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Thread: Question on print film developing

  1. #1
    gaolingfeng
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    Default Question on print film developing

    Hi everyone,

    I'm a newbie here, just got my camera not too long ago and just finished my first roll!!

    Some of the shots were rather disappointing. Think I was too impatient and after that realised the composition wasn't very good... oh well...

    Ok, on to the question. Sorry for the rambling preamble...

    Not knowing very much, I sent my first roll off for developing. There were a few shots where I experimented with over and under exposure but after developing them, they didn't look very much different! Some had differences of up to 2 stops.

    So I was wondering if my over and under exposure was compensated for by those guys doing the developing? Do they do that? And if so, what instructions can i give them to avoid this?

  2. #2
    Senior Member
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    the shops usually compensate automatically.
    Check out my wildlife pics at www.instagram.com/conrad_nature

  3. #3
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    If you are talking about prints, yes they will adjust. If it is slide film... no.

  4. #4
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    Originally posted by Snowcrash
    If you are talking about prints, yes they will adjust. If it is slide film... no.
    Agreed on that.

    For color prints, I'll usually tell the pro-lab to develop un-corrected. For general consumer developing labs, they will usually let their machines do auto-compensate.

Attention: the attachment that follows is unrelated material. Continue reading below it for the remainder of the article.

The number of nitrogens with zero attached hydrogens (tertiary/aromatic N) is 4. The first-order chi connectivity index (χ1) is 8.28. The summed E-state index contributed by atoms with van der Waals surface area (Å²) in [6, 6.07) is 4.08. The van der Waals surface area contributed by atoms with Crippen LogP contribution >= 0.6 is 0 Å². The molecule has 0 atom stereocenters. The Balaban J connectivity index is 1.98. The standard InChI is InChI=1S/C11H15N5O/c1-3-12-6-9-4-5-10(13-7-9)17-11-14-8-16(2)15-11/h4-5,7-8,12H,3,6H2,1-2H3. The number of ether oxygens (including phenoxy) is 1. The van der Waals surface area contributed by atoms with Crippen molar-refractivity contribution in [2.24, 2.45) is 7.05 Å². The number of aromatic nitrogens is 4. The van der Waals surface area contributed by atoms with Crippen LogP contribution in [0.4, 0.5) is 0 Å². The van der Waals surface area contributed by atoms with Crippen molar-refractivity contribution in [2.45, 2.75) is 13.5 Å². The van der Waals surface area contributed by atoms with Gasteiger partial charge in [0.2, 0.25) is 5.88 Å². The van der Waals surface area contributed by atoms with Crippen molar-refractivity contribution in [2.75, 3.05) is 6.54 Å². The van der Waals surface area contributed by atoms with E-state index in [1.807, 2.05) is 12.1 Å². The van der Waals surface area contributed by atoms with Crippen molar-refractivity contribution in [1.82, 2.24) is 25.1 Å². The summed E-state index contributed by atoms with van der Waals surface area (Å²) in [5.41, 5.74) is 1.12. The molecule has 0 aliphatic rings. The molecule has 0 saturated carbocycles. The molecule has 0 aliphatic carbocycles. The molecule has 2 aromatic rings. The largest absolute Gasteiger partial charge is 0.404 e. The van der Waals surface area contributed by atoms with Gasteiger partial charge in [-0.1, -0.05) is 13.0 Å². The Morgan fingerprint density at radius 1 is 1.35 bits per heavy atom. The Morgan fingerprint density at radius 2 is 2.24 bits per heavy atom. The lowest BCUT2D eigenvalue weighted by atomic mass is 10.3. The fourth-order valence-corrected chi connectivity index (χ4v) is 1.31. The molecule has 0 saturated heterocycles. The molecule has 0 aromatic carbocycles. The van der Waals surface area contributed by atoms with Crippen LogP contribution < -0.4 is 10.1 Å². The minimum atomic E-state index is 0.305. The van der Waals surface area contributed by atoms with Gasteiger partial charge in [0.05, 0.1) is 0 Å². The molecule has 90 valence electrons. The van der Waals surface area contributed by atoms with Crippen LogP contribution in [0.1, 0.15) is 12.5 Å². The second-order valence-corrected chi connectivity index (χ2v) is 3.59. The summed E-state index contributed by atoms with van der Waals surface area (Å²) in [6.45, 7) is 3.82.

5. #5
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    Hi Gao, you can tell the shop you do not want any colour adjustment and exposure compensation, that way you get what you originally shoot. In fact shops are more happy because they do not need to adjust picture by picture.

  6. #6
    gaolingfeng
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    Thanks people!

    I don't really know of any prolabs buyt i'll try at the shops.

  7. #7
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    Hi,
    You might also like to know that for print films, they usually have a high exposure latittude which means for parts of the picture which has been over-exposed or under-exposed will still have acceptable levels of detail. So it's less obvious to tell whether a picture has been over-exposured or under-exposed in print film especially within a 1or 2-stop limit.

    For slides, it's much less tolerant, so you could tell immediately.

  8. #8
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    Originally posted by gaolingfeng
    Thanks people!

    I don't really know of any prolabs buyt i'll try at the shops.
    shot more and post here!

    BTW, you can scan the negative into a photo CD at $5 now at fotohub/35mm or Colorlab when you develop it with them!

  9. #9
    suj
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    Default Instant Digital Services

    Hi folks I go to a Kodak Pro Lab called 'Instant Digitial Services'. Located at 60 Robinson road opposite lau pa sat.

    they have excellent facillities, staff are friendly. I usually develop a roll a week so its great having a pro lab right next to work.

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